'Smart' does not necessarily predict HD failure.
Temperature is not the HD killer popular opinion suggests.
Failure rates jump at the 2 year rate.

Or put another way the life time of your particular Hard Drive is mainly
down to Luck.

My own experience has been similar.There was a certain 20GB series of HD's
made around 2001-2002 that all crapped out after 12-18 months due to a chip
failure on the electronics board.
But other than that all the other drive brand/models I've used, installed or
sold have had lifetimes ranging from a couple of hours to 20 years or more.


Best
Paul.

 
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Enkidu
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Posts: n/a
 
      09-30-2007
Mark Robinson wrote:
> Lawrence D'Oliveiro wrote:
>> In message <(E-Mail Removed)>, Nighthawk wrote:
>>> On Sat, 29 Sep 2007 18:43:24 +1200, Lawrence D'Oliveiro
>>> <(E-Mail Removed)_zealand> wrote:
>>>> In message <(E-Mail Removed)>, Nighthawk
>>>> wrote:
>>>>> My last drive, a 20.5GB Quantum Fireball was hotter, noisier, and
>>>>> according to SMART, was down to 79% fitness when I moved it on.
>>>> You bother with SMART? I just use drives until they either develop bad
>>>> sectors or die.
>>> Well, after losing a couple, I would rather get advance notice.

>>
>> But the SMART readings don't seem to correlate to real life.

>
> True, smartmontools under linux does seem to have a bit of a problem there.
>

So does Windows. Disks which are 'about to fail' go on for years, and
disk which throw no error messages fail without warning.

Cheers,

Cliff

--

Have you ever noticed that if something is advertised as 'amusing' or
'hilarious', it usually isn't?
 
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Squiggle
Guest
Posts: n/a
 
      09-30-2007
PeeCee wrote:
> "Nighthawk" <(E-Mail Removed)> wrote in message
> news:(E-Mail Removed)...
>> After a slight gliche today I decided to check the SMART state of my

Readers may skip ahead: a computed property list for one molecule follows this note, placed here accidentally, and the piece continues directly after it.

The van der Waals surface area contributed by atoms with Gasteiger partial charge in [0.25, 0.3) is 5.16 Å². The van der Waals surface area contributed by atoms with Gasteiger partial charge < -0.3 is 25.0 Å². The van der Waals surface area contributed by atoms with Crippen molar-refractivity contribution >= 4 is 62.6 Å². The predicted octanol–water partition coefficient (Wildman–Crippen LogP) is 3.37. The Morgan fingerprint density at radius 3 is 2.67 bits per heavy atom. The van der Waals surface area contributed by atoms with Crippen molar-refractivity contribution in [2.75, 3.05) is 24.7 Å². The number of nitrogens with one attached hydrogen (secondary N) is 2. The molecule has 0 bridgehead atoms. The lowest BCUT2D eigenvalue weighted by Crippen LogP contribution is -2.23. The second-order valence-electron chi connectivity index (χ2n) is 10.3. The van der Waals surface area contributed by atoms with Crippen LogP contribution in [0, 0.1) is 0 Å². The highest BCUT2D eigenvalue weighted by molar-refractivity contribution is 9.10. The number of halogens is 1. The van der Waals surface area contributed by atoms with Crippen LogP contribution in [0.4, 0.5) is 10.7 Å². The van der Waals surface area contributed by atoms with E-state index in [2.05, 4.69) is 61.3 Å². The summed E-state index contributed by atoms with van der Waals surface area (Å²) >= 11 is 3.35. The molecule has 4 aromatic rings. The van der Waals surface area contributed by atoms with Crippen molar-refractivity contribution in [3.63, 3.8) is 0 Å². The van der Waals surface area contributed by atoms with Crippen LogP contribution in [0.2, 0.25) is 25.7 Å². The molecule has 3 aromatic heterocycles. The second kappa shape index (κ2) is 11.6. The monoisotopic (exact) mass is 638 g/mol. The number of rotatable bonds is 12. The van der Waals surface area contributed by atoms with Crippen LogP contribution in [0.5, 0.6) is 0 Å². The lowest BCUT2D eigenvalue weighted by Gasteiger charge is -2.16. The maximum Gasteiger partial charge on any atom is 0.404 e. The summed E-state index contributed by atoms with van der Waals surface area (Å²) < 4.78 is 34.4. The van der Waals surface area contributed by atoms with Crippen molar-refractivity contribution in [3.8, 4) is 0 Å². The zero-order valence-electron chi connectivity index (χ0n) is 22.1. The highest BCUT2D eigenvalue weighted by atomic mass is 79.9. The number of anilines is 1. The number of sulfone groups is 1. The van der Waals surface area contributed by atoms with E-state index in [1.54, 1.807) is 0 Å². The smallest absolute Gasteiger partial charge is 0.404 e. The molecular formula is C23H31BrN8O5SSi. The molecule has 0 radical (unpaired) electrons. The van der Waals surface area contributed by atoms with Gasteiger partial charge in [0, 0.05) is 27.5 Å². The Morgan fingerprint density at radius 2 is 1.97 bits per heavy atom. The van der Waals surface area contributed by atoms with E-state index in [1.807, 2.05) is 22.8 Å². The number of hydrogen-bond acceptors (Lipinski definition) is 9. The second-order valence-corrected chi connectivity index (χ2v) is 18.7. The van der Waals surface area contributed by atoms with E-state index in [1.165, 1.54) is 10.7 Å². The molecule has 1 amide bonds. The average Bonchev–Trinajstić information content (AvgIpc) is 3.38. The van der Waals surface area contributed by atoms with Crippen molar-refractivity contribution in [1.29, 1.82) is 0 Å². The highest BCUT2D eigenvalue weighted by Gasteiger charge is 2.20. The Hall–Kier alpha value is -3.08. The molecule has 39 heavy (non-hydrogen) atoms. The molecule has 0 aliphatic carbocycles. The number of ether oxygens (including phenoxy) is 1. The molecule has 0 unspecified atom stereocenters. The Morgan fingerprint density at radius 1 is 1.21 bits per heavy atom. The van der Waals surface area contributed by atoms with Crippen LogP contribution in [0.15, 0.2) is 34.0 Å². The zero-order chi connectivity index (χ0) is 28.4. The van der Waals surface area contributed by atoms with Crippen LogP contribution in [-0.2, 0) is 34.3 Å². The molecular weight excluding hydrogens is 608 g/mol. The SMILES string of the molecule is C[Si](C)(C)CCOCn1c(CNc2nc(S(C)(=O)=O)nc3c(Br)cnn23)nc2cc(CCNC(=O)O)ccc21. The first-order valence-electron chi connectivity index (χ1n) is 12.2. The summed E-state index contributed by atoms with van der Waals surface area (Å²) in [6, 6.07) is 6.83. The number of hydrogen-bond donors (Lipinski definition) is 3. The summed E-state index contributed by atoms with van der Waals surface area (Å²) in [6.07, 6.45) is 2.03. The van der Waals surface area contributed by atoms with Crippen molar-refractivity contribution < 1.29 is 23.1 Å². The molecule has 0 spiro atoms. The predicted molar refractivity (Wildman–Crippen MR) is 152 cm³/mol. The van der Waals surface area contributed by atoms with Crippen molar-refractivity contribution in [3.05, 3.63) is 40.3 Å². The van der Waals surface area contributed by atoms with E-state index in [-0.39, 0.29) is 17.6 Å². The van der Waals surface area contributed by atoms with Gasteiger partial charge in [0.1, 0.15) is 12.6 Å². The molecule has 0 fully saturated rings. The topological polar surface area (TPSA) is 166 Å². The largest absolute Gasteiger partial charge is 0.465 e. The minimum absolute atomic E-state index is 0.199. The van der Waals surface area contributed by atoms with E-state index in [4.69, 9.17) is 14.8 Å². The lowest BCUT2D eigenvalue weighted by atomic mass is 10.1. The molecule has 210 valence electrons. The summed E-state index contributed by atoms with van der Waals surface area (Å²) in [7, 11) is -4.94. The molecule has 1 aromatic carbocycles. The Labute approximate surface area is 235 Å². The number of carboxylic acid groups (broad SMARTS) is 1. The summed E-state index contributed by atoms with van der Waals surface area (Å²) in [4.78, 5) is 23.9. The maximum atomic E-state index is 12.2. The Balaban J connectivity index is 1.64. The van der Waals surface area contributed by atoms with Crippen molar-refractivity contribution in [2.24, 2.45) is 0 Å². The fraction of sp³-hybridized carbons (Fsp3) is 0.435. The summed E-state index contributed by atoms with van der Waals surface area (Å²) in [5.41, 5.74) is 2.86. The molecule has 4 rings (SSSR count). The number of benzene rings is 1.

>> hard drive. My 160GB Samsung SP1614N has been very good and fitness
>> and performance always came up at 100% but today I found performance
>> down to 98% and fitness down to 97%. I used the online analysis on
>> the SMART tab in SpeedFan and it indicated the area of concern was the
>> power-on hours. I had been using it 24/7, with P2P. With P2P running
>> constantly the drive never went into sleep mode. With the recent
>> demise of the fixed IP servers on the eDonkey network I have decided
>> to discontinue with P2P.
>>
>> What I was wondering was, which is better: turning off the computer or
>> letting the drive go into sleep mode, or keeping it running
>> continually, though there is no disc activity? Which would actually
>> be more strenuous on it?
>>
>> I gather powering up or spinning up a drive is stressful for it?
>>
>>

>
>
> You may find this pdf from Google Research on hard drive reliability
> interesting:
> http://research.google.com/archive/disk_failures.pdf
>
> The sample base is of over 100,000 consumer grade drives from all
> manufacturers.
>
> During a quick browse thru the following points were noted:
>
> 'Smart' does not necessarily predict HD failure.
> Temperature is not the HD killer popular opinion suggests.
> Failure rates jump at the 2 year rate.
>
> Or put another way the life time of your particular Hard Drive is mainly
> down to Luck.
>
> My own experience has been similar.There was a certain 20GB series of
> HD's made around 2001-2002 that all crapped out after 12-18 months due
> to a chip failure on the electronics board.
> But other than that all the other drive brand/models I've used,
> installed or sold have had lifetimes ranging from a couple of hours to
> 20 years or more.
>
>
> Best
> Paul.
>


But how relevant to a desktop user is that study? All those drives were
more or less on 24/7 for there entire life, so most of them had probably
only ever been spun up a dozen or so times in total.
 
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Gordon
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Posts: n/a
 
      09-30-2007
On 2007-09-30, Enkidu <(E-Mail Removed)> wrote:
> Mark Robinson wrote:
>> Lawrence D'Oliveiro wrote:
>>> In message <(E-Mail Removed)>, Nighthawk wrote:
>>>> On Sat, 29 Sep 2007 18:43:24 +1200, Lawrence D'Oliveiro
>>>> <(E-Mail Removed)_zealand> wrote:
>>>>> In message <(E-Mail Removed)>, Nighthawk
>>>>> wrote:
>>>>>> My last drive, a 20.5GB Quantum Fireball was hotter, noisier, and
>>>>>> according to SMART, was down to 79% fitness when I moved it on.